Reindeer Domestication:

A Short History



About think Differently About Sheep

Sentient Sheep

Sheep in religion and mythology

Sheep in Art

Sheep Breeds

Help Our Sheep


Animal Rights

Factory Farming

Animal Rights and Why they Matter

Sentience in Farm Animals

Farm Animal Facts

Why Animals matter:
A Religious and Philosophical perspective

Vegan Rambles

Photograph Gallery


Animals in art

Art Gallery

Clip art


Graphic Quotations

Portrait Gallery: Animals do Not all Look the Same


Useful Links: Action You Can Take


A Memorial to Sooty

A Memorial to Joey

A Memorial To Patch


This page is, part of a section concerning Reindeer.

Important please note: The following section of articles concerning reindeer is for interest only. I do not condone the domestication of reindeer under any circumstances, particularly the slaughter of reindeer for meat. References to reindeer husbandry, the traditional reindeer herding and their use as meat, clothing transport and similar issues are of course included here as part of the information concerning reindeer. I and many others of a similar persuasion would like to see the exploitation of reindeer for meat, skins, entertainment and as other resources and uses consigned to history forever with a future where reindeer and other domesticated animals are left to live out the course of their lives unmolested. In short this website supports the abolition of the exploitation of all animals in all circumstances. Please see: Animal Rights

Click the links below to access pages on the following topics

Reindeer: General Information  Reindeer:Migration  
Reindeer: Myth, religion and Tradition  Reindeer in Art  
Reindeer:Domestication a Short History    
Reindeer the Unlikely Farm Animal: Reindeer Domestication in Recent Times and the issue of Animal Rights.
Reindeer: Emblems on Coins and Stamps
Reindeer:Random facts
For ease of reading all quotations appear in a purple font.    

Domestication : A History

Most people think of reindeer as a completely wild animal so It may come as a surprise to know that many reindeer are domesticated.

The Reindeer is in fact the only domesticated deer in the world and was the last animal to be domesticated, though it may be more accurate to consider reindeer as semi domesticated for many reindeer remain entirely wild, such as the large herds of caribou which continue to freely roam parts of Alaska.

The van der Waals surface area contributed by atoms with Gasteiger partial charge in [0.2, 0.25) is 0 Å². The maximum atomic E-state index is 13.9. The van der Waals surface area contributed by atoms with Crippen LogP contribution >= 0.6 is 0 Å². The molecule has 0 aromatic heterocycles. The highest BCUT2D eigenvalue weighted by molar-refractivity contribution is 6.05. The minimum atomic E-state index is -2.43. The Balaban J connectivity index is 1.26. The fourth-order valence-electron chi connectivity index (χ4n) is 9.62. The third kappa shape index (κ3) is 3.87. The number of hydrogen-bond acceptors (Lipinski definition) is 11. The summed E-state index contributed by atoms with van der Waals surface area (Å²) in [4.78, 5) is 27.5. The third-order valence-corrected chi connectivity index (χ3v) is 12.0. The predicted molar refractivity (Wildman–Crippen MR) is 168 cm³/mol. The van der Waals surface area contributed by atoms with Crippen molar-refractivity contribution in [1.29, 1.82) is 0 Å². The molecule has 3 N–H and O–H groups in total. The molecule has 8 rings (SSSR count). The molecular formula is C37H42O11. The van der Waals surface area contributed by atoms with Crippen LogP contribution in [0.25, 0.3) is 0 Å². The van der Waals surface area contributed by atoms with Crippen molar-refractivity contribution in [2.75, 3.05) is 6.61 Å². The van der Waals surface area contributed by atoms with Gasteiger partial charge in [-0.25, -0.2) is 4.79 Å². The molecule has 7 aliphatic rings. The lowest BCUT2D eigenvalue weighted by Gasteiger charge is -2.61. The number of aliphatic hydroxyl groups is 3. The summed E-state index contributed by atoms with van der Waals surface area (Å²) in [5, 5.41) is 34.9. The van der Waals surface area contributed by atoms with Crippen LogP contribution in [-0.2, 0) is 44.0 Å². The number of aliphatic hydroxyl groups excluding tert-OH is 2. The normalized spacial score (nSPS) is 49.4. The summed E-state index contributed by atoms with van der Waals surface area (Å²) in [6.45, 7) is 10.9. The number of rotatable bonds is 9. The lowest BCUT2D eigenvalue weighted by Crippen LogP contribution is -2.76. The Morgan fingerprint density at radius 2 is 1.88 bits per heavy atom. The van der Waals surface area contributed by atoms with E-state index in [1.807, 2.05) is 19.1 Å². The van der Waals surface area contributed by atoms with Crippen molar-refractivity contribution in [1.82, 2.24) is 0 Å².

Although there is archaeological evidence from cave sites such as Combe Grenal and Vergisson, France that reindeer were hunted at least 45,000 years ago it is unlikely that this animal was in anyway domesticated until about 3,000 years ago, although some estimates indicate domestication took place in Eurasia 7,000 years ago. However the exact time, and by whom is of course not known and domestication may have begun at different times and places.

The problem with exact dating is a result of the lack of archaeological evidence that could pinpoint a more definite time. The shorter period can only be corroborated by ethnographic observation, such as the development about 3,000 years ago of certain implements used by the nomadic pastoral people, for example the Sayan, Sami and Tungus of the Eurasian arctic and subarctic, such as saddles and sleds. In addition evidence concerning the dating of domestication may also be ascertained  by  anthropological studies and drawings in caves and upon rocks depicting domestication. Caves near the river Lena in Russia contain paintings believed to be about 3,000 years old depicting humans walking beside reindeer without weapons, which suggests the early beginnings of domestication. Large groups of reindeer in enclosures have been found on drawings and engravings on Rocks in the Alta Fjord in Norway. Concerning the people of the Sayan Mountains', a mountain range in southern Siberia in Russia, herding traditions are believed to be ancient and it is considered by some experts that the domestication of reindeer may have begun in this region.

The oldest written recorded reference to reindeer domestication was recorded by a Chinese monk in 449 AD*1In fact it was the Chinese who wrote the earliest accounts concerning  Reindeer domestication. Other references include that of Yao Silian, a Chinese official of the Sui and Tang Dynasties. In his Chronicles of the Liang Dynasty, written between 629 to 636, he wrote about tame reindeer kept by people living in the northern forests who exploited reindeer like cattle, and used them to pull carriages. Carriages meant sleds, at the time the Chinese had no word for sledges. Also a tribe called the Ju who lived North of lake Bialkel are mentioned in the  New Book of Tang Dynasty written by  Ouyang Xiu and Song Qi between 1044 and 1060 wherein they are described as “not having sheep nor horses, but deer,” and using the deer to pull a carriage.

Reindeer domestication however may not have occurred at the one time of course. It is thought that the Sami people may have domesticated reindeer independently from the other indigenous cultures 2*)

Other historical reference to the domestication of reindeer include that of the Roman Historian Tacitus who in 98 AD,  wrote about a people in Thule who hunted reindeer and wore fur as clothing  and travelled on the snow with skis. Norwegian chief Ottar visited King Alfred and the English court in the 9th century and gave account to the King about the Sami, who domesticated reindeer, managing them in herds.